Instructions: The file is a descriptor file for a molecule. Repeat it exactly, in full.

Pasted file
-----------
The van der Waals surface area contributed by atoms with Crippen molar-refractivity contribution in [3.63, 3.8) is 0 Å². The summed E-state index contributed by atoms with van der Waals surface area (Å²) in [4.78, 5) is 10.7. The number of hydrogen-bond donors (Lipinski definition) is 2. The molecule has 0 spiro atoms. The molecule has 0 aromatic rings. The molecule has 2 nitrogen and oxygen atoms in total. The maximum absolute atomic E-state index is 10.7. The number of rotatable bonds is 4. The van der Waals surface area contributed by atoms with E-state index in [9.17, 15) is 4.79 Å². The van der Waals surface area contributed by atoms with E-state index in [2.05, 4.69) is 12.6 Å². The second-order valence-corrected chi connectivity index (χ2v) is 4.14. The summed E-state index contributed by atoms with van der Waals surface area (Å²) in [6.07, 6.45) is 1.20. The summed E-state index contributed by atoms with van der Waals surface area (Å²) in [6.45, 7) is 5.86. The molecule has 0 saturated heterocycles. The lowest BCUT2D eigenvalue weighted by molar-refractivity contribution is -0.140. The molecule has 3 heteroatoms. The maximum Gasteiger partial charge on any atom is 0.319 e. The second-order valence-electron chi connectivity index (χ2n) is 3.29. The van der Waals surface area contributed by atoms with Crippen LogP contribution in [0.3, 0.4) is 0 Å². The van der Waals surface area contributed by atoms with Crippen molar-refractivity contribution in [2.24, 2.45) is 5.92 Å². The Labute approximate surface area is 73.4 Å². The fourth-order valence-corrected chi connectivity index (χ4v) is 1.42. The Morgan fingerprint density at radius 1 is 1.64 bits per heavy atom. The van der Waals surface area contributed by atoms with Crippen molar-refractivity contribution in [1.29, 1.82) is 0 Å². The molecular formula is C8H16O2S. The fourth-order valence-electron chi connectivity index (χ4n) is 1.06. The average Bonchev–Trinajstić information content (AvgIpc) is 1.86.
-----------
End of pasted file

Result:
The van der Waals surface area contributed by atoms with Crippen molar-refractivity contribution in [3.63, 3.8) is 0 Å². The summed E-state index contributed by atoms with van der Waals surface area (Å²) in [4.78, 5) is 10.7. The number of hydrogen-bond donors (Lipinski definition) is 2. The molecule has 0 spiro atoms. The molecule has 0 aromatic rings. The molecule has 2 nitrogen and oxygen atoms in total. The maximum absolute atomic E-state index is 10.7. The number of rotatable bonds is 4. The van der Waals surface area contributed by atoms with E-state index in [9.17, 15) is 4.79 Å². The van der Waals surface area contributed by atoms with E-state index in [2.05, 4.69) is 12.6 Å². The second-order valence-corrected chi connectivity index (χ2v) is 4.14. The summed E-state index contributed by atoms with van der Waals surface area (Å²) in [6.07, 6.45) is 1.20. The summed E-state index contributed by atoms with van der Waals surface area (Å²) in [6.45, 7) is 5.86. The molecule has 0 saturated heterocycles. The lowest BCUT2D eigenvalue weighted by molar-refractivity contribution is -0.140. The molecule has 3 heteroatoms. The maximum Gasteiger partial charge on any atom is 0.319 e. The second-order valence-electron chi connectivity index (χ2n) is 3.29. The van der Waals surface area contributed by atoms with Crippen LogP contribution in [0.3, 0.4) is 0 Å². The van der Waals surface area contributed by atoms with Crippen molar-refractivity contribution in [2.24, 2.45) is 5.92 Å². The Labute approximate surface area is 73.4 Å². The fourth-order valence-corrected chi connectivity index (χ4v) is 1.42. The Morgan fingerprint density at radius 1 is 1.64 bits per heavy atom. The van der Waals surface area contributed by atoms with Crippen molar-refractivity contribution in [1.29, 1.82) is 0 Å². The molecular formula is C8H16O2S. The fourth-order valence-electron chi connectivity index (χ4n) is 1.06. The average Bonchev–Trinajstić information content (AvgIpc) is 1.86.